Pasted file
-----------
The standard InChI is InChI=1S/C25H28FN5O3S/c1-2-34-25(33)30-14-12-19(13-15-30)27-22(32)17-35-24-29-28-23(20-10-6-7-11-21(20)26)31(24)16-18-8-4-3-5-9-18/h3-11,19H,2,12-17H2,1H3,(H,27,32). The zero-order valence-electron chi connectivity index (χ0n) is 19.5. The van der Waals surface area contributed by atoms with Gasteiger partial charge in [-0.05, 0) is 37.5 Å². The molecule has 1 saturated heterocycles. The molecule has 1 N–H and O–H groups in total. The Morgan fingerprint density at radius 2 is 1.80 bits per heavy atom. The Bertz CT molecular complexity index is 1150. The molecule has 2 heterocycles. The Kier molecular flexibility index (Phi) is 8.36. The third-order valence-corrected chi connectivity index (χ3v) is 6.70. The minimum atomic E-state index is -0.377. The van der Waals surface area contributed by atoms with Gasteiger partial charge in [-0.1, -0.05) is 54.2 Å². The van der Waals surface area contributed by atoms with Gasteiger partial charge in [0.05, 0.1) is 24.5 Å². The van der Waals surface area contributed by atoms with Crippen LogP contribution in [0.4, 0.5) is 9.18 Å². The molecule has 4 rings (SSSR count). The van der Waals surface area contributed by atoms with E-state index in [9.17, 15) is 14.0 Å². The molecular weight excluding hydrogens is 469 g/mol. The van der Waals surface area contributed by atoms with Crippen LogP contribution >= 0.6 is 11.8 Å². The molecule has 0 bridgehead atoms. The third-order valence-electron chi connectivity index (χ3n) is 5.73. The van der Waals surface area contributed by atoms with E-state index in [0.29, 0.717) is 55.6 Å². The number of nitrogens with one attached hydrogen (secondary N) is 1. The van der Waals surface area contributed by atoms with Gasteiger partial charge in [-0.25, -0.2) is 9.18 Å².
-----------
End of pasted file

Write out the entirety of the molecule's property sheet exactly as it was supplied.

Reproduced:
The standard InChI is InChI=1S/C25H28FN5O3S/c1-2-34-25(33)30-14-12-19(13-15-30)27-22(32)17-35-24-29-28-23(20-10-6-7-11-21(20)26)31(24)16-18-8-4-3-5-9-18/h3-11,19H,2,12-17H2,1H3,(H,27,32). The zero-order valence-electron chi connectivity index (χ0n) is 19.5. The van der Waals surface area contributed by atoms with Gasteiger partial charge in [-0.05, 0) is 37.5 Å². The molecule has 1 saturated heterocycles. The molecule has 1 N–H and O–H groups in total. The Morgan fingerprint density at radius 2 is 1.80 bits per heavy atom. The Bertz CT molecular complexity index is 1150. The molecule has 2 heterocycles. The Kier molecular flexibility index (Phi) is 8.36. The third-order valence-corrected chi connectivity index (χ3v) is 6.70. The minimum atomic E-state index is -0.377. The van der Waals surface area contributed by atoms with Gasteiger partial charge in [-0.1, -0.05) is 54.2 Å². The van der Waals surface area contributed by atoms with Gasteiger partial charge in [0.05, 0.1) is 24.5 Å². The van der Waals surface area contributed by atoms with Crippen LogP contribution in [0.4, 0.5) is 9.18 Å². The molecule has 4 rings (SSSR count). The van der Waals surface area contributed by atoms with E-state index in [9.17, 15) is 14.0 Å². The molecular weight excluding hydrogens is 469 g/mol. The van der Waals surface area contributed by atoms with Crippen LogP contribution >= 0.6 is 11.8 Å². The molecule has 0 bridgehead atoms. The third-order valence-electron chi connectivity index (χ3n) is 5.73. The van der Waals surface area contributed by atoms with E-state index in [0.29, 0.717) is 55.6 Å². The number of nitrogens with one attached hydrogen (secondary N) is 1. The van der Waals surface area contributed by atoms with Gasteiger partial charge in [-0.25, -0.2) is 9.18 Å².